2 years ago

  • Keywords needs-refresh removed

Hi,

I refreshed the initial patch.
@kingkero there's no need to update RTL stylesheets since they are generated automatically.

This ticket was mentioned in Slack in #accessibility by audrasjb. View the logs.


2 years ago

#8 @audrasjb
2 years ago

Hi @SergeyBiryukov :) Do you think this one is ready be committed in 5.3?

This ticket was mentioned in Slack in #accessibility by audrasjb. View the logs.


2 years ago

#10 @audrasjb
2 years ago

  • Keywords commit added

#11 @afercia
2 years ago

  • Keywords commit removed

the admin bar has different heights for different screens. For smaller screens the bar is not fixed.

@kingkero good point thanks. Between 782 pixels and 600 pixels, the admin bar is taller (46 pixels vs. 32) and still fixed at the top. We should add a rule also in the related media query.

#12 @afercia
2 years ago

Testing a bit the patch I'm not fully convinced it's there :) The main concern is that targeted elements will have an altered top margin and padding. This value will likely alter the one provided by the team in use, potentially introducing breakages.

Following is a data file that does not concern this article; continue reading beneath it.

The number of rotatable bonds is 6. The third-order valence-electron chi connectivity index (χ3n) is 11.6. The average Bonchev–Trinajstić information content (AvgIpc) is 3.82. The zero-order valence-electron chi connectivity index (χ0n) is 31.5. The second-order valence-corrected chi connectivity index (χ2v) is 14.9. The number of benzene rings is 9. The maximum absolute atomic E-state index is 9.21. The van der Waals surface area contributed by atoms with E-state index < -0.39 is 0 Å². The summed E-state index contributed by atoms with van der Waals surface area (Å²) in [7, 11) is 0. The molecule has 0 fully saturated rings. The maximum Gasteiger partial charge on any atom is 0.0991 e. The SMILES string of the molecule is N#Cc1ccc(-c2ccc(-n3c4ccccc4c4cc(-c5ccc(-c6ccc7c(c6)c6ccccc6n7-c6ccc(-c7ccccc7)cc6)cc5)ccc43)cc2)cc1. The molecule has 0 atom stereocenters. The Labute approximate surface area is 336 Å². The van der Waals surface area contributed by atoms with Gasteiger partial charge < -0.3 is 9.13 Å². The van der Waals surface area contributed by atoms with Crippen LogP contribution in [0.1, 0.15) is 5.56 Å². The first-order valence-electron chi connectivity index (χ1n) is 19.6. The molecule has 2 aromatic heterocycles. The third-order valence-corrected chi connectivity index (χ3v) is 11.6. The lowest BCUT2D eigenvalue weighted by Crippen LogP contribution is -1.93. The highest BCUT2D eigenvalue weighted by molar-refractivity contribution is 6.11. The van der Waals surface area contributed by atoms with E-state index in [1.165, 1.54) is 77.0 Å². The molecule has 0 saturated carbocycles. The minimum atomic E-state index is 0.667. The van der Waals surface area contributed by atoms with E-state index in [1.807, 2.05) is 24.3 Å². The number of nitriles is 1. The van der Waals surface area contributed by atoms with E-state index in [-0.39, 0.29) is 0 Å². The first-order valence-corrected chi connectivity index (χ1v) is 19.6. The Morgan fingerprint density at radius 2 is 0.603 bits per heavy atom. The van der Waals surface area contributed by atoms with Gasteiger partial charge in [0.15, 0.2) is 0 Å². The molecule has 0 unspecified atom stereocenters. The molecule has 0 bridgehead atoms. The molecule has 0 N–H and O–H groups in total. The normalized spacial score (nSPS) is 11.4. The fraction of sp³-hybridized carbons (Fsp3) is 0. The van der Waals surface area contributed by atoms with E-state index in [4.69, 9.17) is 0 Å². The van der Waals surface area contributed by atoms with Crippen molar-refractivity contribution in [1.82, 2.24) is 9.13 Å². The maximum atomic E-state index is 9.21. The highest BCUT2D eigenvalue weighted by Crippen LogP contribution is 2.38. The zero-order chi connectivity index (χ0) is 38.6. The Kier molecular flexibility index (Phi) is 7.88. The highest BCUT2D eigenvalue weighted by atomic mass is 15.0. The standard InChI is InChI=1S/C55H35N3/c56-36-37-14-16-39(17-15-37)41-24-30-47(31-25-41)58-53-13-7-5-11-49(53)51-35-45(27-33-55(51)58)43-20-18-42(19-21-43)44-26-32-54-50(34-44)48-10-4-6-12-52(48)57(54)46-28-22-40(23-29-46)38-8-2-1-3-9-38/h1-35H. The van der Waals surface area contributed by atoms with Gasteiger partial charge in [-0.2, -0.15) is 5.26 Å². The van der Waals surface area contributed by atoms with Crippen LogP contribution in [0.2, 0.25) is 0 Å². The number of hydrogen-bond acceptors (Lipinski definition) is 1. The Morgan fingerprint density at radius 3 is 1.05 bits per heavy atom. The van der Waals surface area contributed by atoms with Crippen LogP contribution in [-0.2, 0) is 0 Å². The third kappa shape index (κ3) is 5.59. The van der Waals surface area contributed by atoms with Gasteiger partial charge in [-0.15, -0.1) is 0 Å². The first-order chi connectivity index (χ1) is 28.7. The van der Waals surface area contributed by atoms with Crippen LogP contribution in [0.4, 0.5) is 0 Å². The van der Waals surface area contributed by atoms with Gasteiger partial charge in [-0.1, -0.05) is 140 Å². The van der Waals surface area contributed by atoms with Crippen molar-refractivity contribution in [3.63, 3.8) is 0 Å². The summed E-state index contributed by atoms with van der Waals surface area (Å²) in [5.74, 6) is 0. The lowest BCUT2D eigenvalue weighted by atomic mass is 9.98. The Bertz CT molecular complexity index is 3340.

To recap:

  • the added spacing should be _additional_ to the one provided by the active theme: not sure how to implement it but I'd recommend to explore a new approach
  • with a viewport width of max 600 pixels, the patch shouldn't do anything
  • between 600 and 782 pixels the added spacing should be 46 pixels
  • above 782, it should be 32 pixels
  • maybe consider to use just .entry-content :target to set the rule to any anchor, also the ones manually added within the content

This ticket was mentioned in Slack in #accessibility by audrasjb. View the logs.


2 years ago

#14 @audrasjb
2 years ago

  • Keywords 2nd-opinion added
  • Milestone changed from 5.3 to Future Release

This ticket still needs some work and improvements. Moving it to future release.

#15 follow-up: @dufresnesteven
17 months ago

The main concern is that targeted elements will have an altered top margin and padding.

What about using something like:

....:target:before {
   content: '';
   display block;  
   height: 32px; // Height of the header
}

It won't collide with element styles.

#16 @kingkero
17 months ago

Recently we used scroll-padding-top (MDN, caniuse) for a similar scenario.

While it does not have as great support as :target does, it at least solves the problem with the extra space (as there is none). I could work up some examples with that if you're interested.

#17 in reply to: ↑ 15 @thimalw
16 months ago

Replying to dufresnesteven:

It won't collide with element styles.